Crowdsourced parenting

Ah, the joys of having two boys home for the summer. Together. Every day. Incessantly.

They’ve never particularly worked well together, what with the opinionated and high-strung (don’t know where he gets it) paired with the flamboyant and stubborn (don’t know where he gets it, either). Since the beginning, the eldest gives his brother exactly zero slack, and the youngest adores his brother until he perceives slight, and then he lashes out.

It’s good times. And has been for years.

So to keep from committing some form of -icide this summer, I’m trying a few techniques. And I want to know which YOU think might work better:

1. Put the whole cache of toys in time-out. Not initially, of course. But starting with the first shriek of disdain each morning, every nasty word, hit, kick, sneer, tease, and threat will trigger a toy being stuffed atop the fridge. The fridge where I prefer to keep the cereal and the whiskey will buckle beneath the weight of endless supplies of LEGO and Pokemon and traffic cones (geez with the construction cone obsession). I figure removing cherished treasures to psychologically beat them into submission has potential. Just not sure if I have enough time and enough fridge top. Or if imprisoning the distractions will bring on full-scale war.

2. Force them to say “I love you.” I realized tonight that each genuinely thinks his brother hates him. Really does. Peanut has no sense that his younger brother worships him, and Butter has no idea that the little acts of kindness that arise here and there are peace offerings from a brother whose always wanted to love but feared the wrath. So every time they hit, kick, punch, flick, pull hair, menace, or berate, if I make them say I love you, they should develop a healthy aversion to that phrase, distrusting it and using it as a tool in the same way most kids forced to say “I’m sorry” learn to distrust and manipulate that phrase. Win in the short-term, win in the long-term, seems to me.

3. Scream and wring my hands. Because talking about kindness and gentleness, positive reinforcement, and expectations for civil behavior have fallen on deaf ears for 4 years, I should up the stakes, right? Scream, wail, fling myself between them? It would, at the least, serve my need for the theatrical.

4. Sob and wring my hands. See above explanation and…and nothing. Just replace “scream” with “sob.” That’s not me being a lazy writer. That’s some serious strategic planning.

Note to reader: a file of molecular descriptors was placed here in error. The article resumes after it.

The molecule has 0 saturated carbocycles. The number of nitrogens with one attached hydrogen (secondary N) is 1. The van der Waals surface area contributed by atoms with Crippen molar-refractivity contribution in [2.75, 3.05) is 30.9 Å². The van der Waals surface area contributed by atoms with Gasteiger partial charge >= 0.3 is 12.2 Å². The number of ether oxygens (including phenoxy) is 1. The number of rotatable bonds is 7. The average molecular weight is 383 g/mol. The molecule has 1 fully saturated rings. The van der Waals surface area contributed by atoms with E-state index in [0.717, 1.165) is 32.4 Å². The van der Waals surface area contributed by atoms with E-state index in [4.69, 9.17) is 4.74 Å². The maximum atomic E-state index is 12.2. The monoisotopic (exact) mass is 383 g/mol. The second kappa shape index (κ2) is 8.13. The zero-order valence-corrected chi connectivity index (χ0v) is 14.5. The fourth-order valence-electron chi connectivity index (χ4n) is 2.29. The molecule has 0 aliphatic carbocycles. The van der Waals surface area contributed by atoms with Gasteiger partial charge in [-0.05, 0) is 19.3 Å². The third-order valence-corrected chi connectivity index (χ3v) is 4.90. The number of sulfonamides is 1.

5. Effusively praise kindness. We’ve had success in the past with the “notice a kindness, put a marble in a jar” scenarios in which kindnesses accumulate toward a big friendly family event like movie night or a walk with glow sticks. I guess I could try that rather simple idea of calling attention to what I like and want from them. Sounds boring, though. Can we go back to writhing and wailing?

6. Maximize their chances for success. Get them outside and moving as early and often as possible. Hikes, runs, bike rides, soccer drills, tennis, walks, yoga, catch…anything that gets them into their own bodies and off of each other. This is the best thing we’ve come up with to date. But then, tonight, I hear during the daily recap of favorite-moment/biggest-challenge-and-solution-brainstorm that Peanut’s favorite was today’s hike and his biggest challenge was his brother kicking him on the hike. I’m not sure what part of the hike I missed, but I should have had a camera poised for this highly athletic child’s crowning moment in which he can hike and kick someone at the same time. Similarly, it would have been nice to capture the stage-averse eldest in this decidedly dramatic moment. I’m guessing he threw himself to the ground and writhed a bit. Don’t know where he gets it.

7. Combine them all. Toy-removal consequences, concordance rewards, screaming, sobbing, exercise outdoors, and forced professions of love. What could go wrong if I just throw myself into micromanaging every breath out of their contentious little mouths?